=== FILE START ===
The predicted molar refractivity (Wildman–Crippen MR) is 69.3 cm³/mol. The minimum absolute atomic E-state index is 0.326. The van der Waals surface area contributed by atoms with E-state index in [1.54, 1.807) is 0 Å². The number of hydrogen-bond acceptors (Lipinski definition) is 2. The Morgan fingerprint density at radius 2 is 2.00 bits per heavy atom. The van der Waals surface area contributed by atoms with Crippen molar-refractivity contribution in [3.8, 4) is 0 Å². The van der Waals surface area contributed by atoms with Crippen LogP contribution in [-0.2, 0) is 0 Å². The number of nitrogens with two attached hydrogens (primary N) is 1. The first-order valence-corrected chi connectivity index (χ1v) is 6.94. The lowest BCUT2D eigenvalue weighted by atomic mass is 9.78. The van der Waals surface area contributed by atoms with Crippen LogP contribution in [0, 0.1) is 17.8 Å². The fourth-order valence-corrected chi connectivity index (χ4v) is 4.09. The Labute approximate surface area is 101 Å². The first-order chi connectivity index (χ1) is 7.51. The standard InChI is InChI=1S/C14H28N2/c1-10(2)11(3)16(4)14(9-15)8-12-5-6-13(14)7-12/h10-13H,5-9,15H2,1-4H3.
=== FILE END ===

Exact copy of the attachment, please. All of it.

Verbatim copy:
The predicted molar refractivity (Wildman–Crippen MR) is 69.3 cm³/mol. The minimum absolute atomic E-state index is 0.326. The van der Waals surface area contributed by atoms with E-state index in [1.54, 1.807) is 0 Å². The number of hydrogen-bond acceptors (Lipinski definition) is 2. The Morgan fingerprint density at radius 2 is 2.00 bits per heavy atom. The van der Waals surface area contributed by atoms with Crippen molar-refractivity contribution in [3.8, 4) is 0 Å². The van der Waals surface area contributed by atoms with Crippen LogP contribution in [-0.2, 0) is 0 Å². The number of nitrogens with two attached hydrogens (primary N) is 1. The first-order valence-corrected chi connectivity index (χ1v) is 6.94. The lowest BCUT2D eigenvalue weighted by atomic mass is 9.78. The van der Waals surface area contributed by atoms with Crippen LogP contribution in [0, 0.1) is 17.8 Å². The fourth-order valence-corrected chi connectivity index (χ4v) is 4.09. The Labute approximate surface area is 101 Å². The first-order chi connectivity index (χ1) is 7.51. The standard InChI is InChI=1S/C14H28N2/c1-10(2)11(3)16(4)14(9-15)8-12-5-6-13(14)7-12/h10-13H,5-9,15H2,1-4H3.